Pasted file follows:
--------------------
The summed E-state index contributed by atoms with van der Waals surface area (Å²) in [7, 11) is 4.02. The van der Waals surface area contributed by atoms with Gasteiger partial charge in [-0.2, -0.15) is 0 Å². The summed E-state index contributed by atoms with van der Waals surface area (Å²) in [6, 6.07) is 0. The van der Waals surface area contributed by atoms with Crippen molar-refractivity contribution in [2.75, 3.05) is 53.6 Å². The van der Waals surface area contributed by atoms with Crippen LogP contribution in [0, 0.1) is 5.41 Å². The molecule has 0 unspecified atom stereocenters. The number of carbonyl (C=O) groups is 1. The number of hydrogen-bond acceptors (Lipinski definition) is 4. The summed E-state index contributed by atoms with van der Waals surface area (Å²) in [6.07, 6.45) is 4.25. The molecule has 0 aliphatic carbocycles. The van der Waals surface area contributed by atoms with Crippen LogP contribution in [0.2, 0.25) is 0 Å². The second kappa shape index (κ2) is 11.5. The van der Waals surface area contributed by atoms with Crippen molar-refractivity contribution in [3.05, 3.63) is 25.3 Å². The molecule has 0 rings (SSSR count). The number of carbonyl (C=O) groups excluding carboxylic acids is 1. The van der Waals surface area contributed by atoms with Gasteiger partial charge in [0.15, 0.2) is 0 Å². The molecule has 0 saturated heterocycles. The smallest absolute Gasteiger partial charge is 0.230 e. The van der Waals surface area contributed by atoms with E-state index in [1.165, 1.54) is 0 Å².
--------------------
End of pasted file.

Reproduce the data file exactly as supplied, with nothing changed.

The summed E-state index contributed by atoms with van der Waals surface area (Å²) in [7, 11) is 4.02. The van der Waals surface area contributed by atoms with Gasteiger partial charge in [-0.2, -0.15) is 0 Å². The summed E-state index contributed by atoms with van der Waals surface area (Å²) in [6, 6.07) is 0. The van der Waals surface area contributed by atoms with Crippen molar-refractivity contribution in [2.75, 3.05) is 53.6 Å². The van der Waals surface area contributed by atoms with Crippen LogP contribution in [0, 0.1) is 5.41 Å². The molecule has 0 unspecified atom stereocenters. The number of carbonyl (C=O) groups is 1. The number of hydrogen-bond acceptors (Lipinski definition) is 4. The summed E-state index contributed by atoms with van der Waals surface area (Å²) in [6.07, 6.45) is 4.25. The molecule has 0 aliphatic carbocycles. The van der Waals surface area contributed by atoms with Crippen LogP contribution in [0.2, 0.25) is 0 Å². The second kappa shape index (κ2) is 11.5. The van der Waals surface area contributed by atoms with Crippen molar-refractivity contribution in [3.05, 3.63) is 25.3 Å². The molecule has 0 rings (SSSR count). The number of carbonyl (C=O) groups excluding carboxylic acids is 1. The van der Waals surface area contributed by atoms with Gasteiger partial charge in [0.15, 0.2) is 0 Å². The molecule has 0 saturated heterocycles. The smallest absolute Gasteiger partial charge is 0.230 e. The van der Waals surface area contributed by atoms with E-state index in [1.165, 1.54) is 0 Å².